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The tour then visited Bab El-Khemis, a.k.a. the Thursday Gate. This 17th-Century gate brings the visitor to the medina – which has 19 gates and is inside a 19 km wall. Watching the gate, I was amazed at the birds living there. I actually identified crows, swifts, sparrows, pigeons, cuckoos, starlings, storks, egrets and even small raptors living in the many holes in its wall.

We then began a lengthy morning walk. We came to an old reservoir which was overlooked by ramparts of Dar el Makhzen Palace, built by Sultan Moulay Ismail and still used today. We’d do a long walk along the walls of this palace. We also examined the “roof,” which is actually at street level, of Ismail’s notorious Habs Qara prison – which was estimated to contain 60,000.

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Just as at the Thursday Gate, I witnessed at least a dozen species of birds living in the palace walls.

Next, we tested our legs walking the 1,000 year old medina. Like others we saw, it is a challenge to navigate, and has entrances / doors / arches leading to wonders inside. This one was not as busy as some.

 

It was here that we had our much anticipated camel burger lunch! Actually, I really enjoyed it. Our restaurant seemed to be actually part of someone’s home, and we entered via one of those doors.

After lunch, we emerged into the open air Place el-Hedim. It is a large square with a buzz of activity from fruit sellers to a place selling thousands of tajines. Later, a snake charmer and monkey handler set up.

Then, it was off to Volubilis for some time in Ancient Rome.

 

 

 

 





Rabat, Capital of Morocco – Kasbahs and Bullet Trains

27 03 2020
Rabat, Rabat Morocco

Rod and Penny at the Rabat Kasbah

We awoke early at the Hotel Al Walid in Casablanca. The plan was to go by rail to Rabat, walk around the city, and then continue by rail to Meknes. After breakfast and then fiddling with various ATMs to withdraw Moroccan Dirhams, we walked across the square, managing our luggage as best we could, and caught a train at the Casa Voyageurs Station, originally built in 1923.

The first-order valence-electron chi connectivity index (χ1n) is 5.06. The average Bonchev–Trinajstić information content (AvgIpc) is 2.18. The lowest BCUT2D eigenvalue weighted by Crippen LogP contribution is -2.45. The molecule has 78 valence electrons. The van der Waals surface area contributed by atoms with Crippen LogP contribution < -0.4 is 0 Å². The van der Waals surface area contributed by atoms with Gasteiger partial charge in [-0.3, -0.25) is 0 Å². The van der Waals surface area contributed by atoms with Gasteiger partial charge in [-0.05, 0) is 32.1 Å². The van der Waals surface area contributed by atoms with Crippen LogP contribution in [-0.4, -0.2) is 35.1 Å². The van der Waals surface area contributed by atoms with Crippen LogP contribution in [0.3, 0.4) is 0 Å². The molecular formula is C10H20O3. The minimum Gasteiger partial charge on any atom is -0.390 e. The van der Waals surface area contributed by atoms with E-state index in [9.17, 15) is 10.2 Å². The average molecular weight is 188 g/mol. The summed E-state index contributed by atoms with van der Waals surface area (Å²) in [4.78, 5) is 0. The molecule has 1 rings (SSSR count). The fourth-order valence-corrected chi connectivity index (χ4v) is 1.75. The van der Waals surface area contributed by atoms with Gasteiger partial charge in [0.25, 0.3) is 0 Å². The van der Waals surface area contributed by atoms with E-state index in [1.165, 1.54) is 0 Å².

The station underwent a recent $47 million renovation for Morocco’s high speed train (more on that below). It is totally up to date. Boarding the train, however, was another matter altogether. Once it arrived, there was a crush of passengers with luggage hastily getting on. The train was European style with cabins and an aisle on one side. Our guide, Mohamed, went into action shepherding us to the right spots and getting luggage on board.

The ride was about two hours to Rabat. The station is situated at an ideal location for checking out the city on foot. It was late morning, and the marine cloud layer had yet to burn away. Mohamed led us to a restaurant across from the station where we would store our bags and have lunch after our walk. We were given maps and an idea of a route. It’d take us past government offices, through a medina and on to a Kasbah with views of the Atlantic.

 

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I found the city center to be attractive and clean, with a French architectural flair. There is no shortage of BMW and Mercedes vehicles. The architecture, red flags with stars and palm lined streets had me remembering such sights in Saigon and Hanoi, both of which were French colonial cities, which now have those red flags (But the Moroccan star is green, and the Vietnamese star is yellow)!

We passed through the Medina and reached the seaside Kasbah des Oudaias. It was built in the 12th Century by the Almohad Dynasty. Along the way, we were approached by a couple of unsolicited “tour guides” offering unsolicited information and then asking for a few dirhams. Once through the Kasbah gate, Betty and I allowed one of these Faux Guides to lead us through a residential part of the kasbah (if you are wondering, I paid him 20 Dirham, and he turned around and told the next people we paid him 100). Like in the medinas, it consisted of narrow lanes with centuries-old doors behind which were apartments. Some of the doors had ornamental handles with spiritual significance, and many had the year built above, some of which said 1330. Imagine that, living in an apartment built in 1330?! There was also a lot of blue, which he said it was thought kept mosquitoes away. It ended at a 1/4 acre sized rooftop “patio” overlooking the Atlantic, the river nearby and centuries-old battlements. The weather was clearing and turning nice!